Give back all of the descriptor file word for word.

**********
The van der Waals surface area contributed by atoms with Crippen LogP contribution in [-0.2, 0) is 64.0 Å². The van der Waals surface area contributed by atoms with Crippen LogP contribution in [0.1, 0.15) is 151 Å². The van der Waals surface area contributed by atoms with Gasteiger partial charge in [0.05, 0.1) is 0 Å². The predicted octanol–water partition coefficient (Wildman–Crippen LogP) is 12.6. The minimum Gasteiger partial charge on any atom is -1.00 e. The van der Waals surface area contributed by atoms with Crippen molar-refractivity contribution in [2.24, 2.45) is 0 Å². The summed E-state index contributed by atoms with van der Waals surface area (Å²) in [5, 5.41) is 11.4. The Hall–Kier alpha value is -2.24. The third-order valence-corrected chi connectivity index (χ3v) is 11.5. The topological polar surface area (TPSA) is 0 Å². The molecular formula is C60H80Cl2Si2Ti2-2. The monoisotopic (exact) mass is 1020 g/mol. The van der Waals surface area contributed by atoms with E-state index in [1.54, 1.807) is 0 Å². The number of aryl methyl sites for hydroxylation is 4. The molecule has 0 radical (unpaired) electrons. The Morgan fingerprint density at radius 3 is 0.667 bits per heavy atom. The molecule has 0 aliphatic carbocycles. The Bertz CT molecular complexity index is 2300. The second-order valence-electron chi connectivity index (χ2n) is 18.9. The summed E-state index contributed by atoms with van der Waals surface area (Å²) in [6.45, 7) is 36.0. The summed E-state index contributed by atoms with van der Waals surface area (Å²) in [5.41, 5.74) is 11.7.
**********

The van der Waals surface area contributed by atoms with Crippen LogP contribution in [-0.2, 0) is 64.0 Å². The van der Waals surface area contributed by atoms with Crippen LogP contribution in [0.1, 0.15) is 151 Å². The van der Waals surface area contributed by atoms with Gasteiger partial charge in [0.05, 0.1) is 0 Å². The predicted octanol–water partition coefficient (Wildman–Crippen LogP) is 12.6. The minimum Gasteiger partial charge on any atom is -1.00 e. The van der Waals surface area contributed by atoms with Crippen molar-refractivity contribution in [2.24, 2.45) is 0 Å². The summed E-state index contributed by atoms with van der Waals surface area (Å²) in [5, 5.41) is 11.4. The Hall–Kier alpha value is -2.24. The third-order valence-corrected chi connectivity index (χ3v) is 11.5. The topological polar surface area (TPSA) is 0 Å². The molecular formula is C60H80Cl2Si2Ti2-2. The monoisotopic (exact) mass is 1020 g/mol. The van der Waals surface area contributed by atoms with E-state index in [1.54, 1.807) is 0 Å². The number of aryl methyl sites for hydroxylation is 4. The molecule has 0 radical (unpaired) electrons. The Morgan fingerprint density at radius 3 is 0.667 bits per heavy atom. The molecule has 0 aliphatic carbocycles. The Bertz CT molecular complexity index is 2300. The second-order valence-electron chi connectivity index (χ2n) is 18.9. The summed E-state index contributed by atoms with van der Waals surface area (Å²) in [6.45, 7) is 36.0. The summed E-state index contributed by atoms with van der Waals surface area (Å²) in [5.41, 5.74) is 11.7.